EJ McMahon of the Manhattan Institute has an interesting op-ed in today's New York Post. He goes after Governor Andrew "The Government" Cuomo for blowing by a set of legally mandated budget reviews. Something's fishy about the whole thing for McMahon--and, to be honest, with many reporters--since the argument that volatility in European markets just doesn't make a lot of sense.
[The Division of the Budget] has coped with even more uncertainty in the recent past. In fall 2001, the budget agency under Gov. George Patakimanaged to issue a financial plan update less than 10 days after the attack on the World Trade Center. In the midst of a full-blown Wall Street panic in fall 2008, with David Paterson barely settled in the governor’s office, it issued its mid-year update two days early. In 2009, as stock-market volatility rose toward record highs, the mid-year report was right on schedule.
So what gives, Gov? In conversations with people involved in the budget process, some directly, there has been a calm reciting of the same reasons the governor has given for the delay. There was no reason, I was told, to be alarmed.
Speaking with folks at the city's Independent Budget Office, I got the same impression. These fall-offs in the market, resulting in Wall Street bonus drops of 20 to 30 percent, had been anticipated for some time. The outlook of the city's budget--which has an even greater dependence on Wall Street to keep it in the black--hasn't turned into a Doomsday waiting game.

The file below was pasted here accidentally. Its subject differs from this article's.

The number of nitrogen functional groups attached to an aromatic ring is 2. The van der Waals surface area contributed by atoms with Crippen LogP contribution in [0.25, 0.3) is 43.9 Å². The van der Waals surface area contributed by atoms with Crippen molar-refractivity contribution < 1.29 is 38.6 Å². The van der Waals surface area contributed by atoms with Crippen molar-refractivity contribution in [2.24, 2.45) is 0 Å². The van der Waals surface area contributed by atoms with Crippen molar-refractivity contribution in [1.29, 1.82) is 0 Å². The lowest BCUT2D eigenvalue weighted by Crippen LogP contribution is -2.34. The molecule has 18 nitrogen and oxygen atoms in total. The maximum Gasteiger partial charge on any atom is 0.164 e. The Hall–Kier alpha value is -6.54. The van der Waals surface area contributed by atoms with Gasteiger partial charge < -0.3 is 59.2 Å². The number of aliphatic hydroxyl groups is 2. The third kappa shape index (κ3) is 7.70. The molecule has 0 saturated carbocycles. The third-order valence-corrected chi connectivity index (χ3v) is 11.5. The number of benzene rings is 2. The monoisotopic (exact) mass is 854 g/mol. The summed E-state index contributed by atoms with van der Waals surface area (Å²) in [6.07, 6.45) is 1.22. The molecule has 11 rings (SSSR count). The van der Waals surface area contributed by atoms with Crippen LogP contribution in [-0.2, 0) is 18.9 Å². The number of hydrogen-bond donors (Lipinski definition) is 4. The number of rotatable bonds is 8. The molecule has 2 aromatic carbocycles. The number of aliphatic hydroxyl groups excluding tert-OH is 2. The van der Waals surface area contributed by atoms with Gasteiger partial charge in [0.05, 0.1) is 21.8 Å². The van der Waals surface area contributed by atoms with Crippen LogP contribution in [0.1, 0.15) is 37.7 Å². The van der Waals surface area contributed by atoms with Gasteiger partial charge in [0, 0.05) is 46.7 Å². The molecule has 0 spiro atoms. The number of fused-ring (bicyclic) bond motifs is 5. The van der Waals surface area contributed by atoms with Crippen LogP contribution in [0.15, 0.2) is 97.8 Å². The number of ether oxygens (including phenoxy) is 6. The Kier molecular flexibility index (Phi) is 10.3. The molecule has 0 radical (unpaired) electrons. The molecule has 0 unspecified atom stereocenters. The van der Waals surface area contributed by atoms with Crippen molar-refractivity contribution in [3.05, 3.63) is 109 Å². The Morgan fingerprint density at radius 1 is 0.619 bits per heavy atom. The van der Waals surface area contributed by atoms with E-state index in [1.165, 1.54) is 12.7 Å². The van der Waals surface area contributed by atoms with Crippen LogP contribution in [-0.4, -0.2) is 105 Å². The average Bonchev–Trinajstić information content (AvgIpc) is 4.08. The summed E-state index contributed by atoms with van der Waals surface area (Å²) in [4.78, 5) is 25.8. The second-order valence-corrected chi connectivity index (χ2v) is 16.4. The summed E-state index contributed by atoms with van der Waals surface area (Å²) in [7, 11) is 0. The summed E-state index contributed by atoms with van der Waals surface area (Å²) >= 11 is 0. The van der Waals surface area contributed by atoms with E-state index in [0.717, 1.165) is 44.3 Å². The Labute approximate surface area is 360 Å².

So why is Cuomo behaving in a way that can, the longer it goes on, only generate more suspicion? There's certainly the possibility--with all things coming from this administration--that it's a matter of controlling the narrative.
Last year the Governor said we had to make some big cuts, unions had to take zeros, and everyone had to tighten their belts. This year was supposed to be manageable. If Cuomo has to come back and say, well, for reasons beyond my control--which is the truth--we have to find new ways to fill these budget holes, the flood gates open up.
He's backed into a corner: Does he have to go back on his education spending promise? Does he have to agree to the millionaires' tax extension? Given the inches devoted to the subject in his column, McMahon certainly sees this as a possibility. Does he go after Medicaid, the unions (again), or some other area?
This could be just as much trying to delicately negotiate the next steps. There's not a lot of wiggle room and, as has been suggested elsewhere, despite his high approval numbers, the Governor is walking a tight line on a number of issues. Every which way is fraught with political risk, and his administration might be obsessively weighing those.
The State Comptroller Thomas DiNapoli's office just released an update on the budget, using the best info they have. It appears that, no matter which way you turn, the state's budget isn't getting better. While the Comptroller is calling this year's gap "manageable," he says the gap continues to widen in the next three years from now. That brings us into re-election season--which could be the biggest consideration behind the hesitancy in releasing what will likely be budget bad news.